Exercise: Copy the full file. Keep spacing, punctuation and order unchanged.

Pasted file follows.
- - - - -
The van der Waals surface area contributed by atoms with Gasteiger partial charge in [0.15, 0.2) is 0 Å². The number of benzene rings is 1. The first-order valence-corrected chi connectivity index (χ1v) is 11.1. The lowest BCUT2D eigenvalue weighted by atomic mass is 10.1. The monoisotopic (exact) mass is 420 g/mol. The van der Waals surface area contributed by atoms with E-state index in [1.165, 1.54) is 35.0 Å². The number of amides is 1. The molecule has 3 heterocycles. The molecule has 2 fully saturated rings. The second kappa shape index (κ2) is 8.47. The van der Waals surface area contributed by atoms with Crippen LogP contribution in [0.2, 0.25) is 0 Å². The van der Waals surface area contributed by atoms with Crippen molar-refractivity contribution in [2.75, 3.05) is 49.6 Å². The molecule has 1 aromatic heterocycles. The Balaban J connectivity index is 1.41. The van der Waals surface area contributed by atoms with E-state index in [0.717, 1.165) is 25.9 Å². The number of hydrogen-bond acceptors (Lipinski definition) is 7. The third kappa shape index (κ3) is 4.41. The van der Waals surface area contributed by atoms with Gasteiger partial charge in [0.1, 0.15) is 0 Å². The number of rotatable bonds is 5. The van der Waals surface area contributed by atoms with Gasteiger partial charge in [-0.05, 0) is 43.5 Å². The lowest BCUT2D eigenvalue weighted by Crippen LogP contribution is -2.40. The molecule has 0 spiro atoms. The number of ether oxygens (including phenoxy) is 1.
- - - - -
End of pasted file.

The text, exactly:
The van der Waals surface area contributed by atoms with Gasteiger partial charge in [0.15, 0.2) is 0 Å². The number of benzene rings is 1. The first-order valence-corrected chi connectivity index (χ1v) is 11.1. The lowest BCUT2D eigenvalue weighted by atomic mass is 10.1. The monoisotopic (exact) mass is 420 g/mol. The van der Waals surface area contributed by atoms with E-state index in [1.165, 1.54) is 35.0 Å². The number of amides is 1. The molecule has 3 heterocycles. The molecule has 2 fully saturated rings. The second kappa shape index (κ2) is 8.47. The van der Waals surface area contributed by atoms with Crippen LogP contribution in [0.2, 0.25) is 0 Å². The van der Waals surface area contributed by atoms with Crippen molar-refractivity contribution in [2.75, 3.05) is 49.6 Å². The molecule has 1 aromatic heterocycles. The Balaban J connectivity index is 1.41. The van der Waals surface area contributed by atoms with E-state index in [0.717, 1.165) is 25.9 Å². The number of hydrogen-bond acceptors (Lipinski definition) is 7. The third kappa shape index (κ3) is 4.41. The van der Waals surface area contributed by atoms with Gasteiger partial charge in [0.1, 0.15) is 0 Å². The number of rotatable bonds is 5. The van der Waals surface area contributed by atoms with Gasteiger partial charge in [-0.05, 0) is 43.5 Å². The lowest BCUT2D eigenvalue weighted by Crippen LogP contribution is -2.40. The molecule has 0 spiro atoms. The number of ether oxygens (including phenoxy) is 1.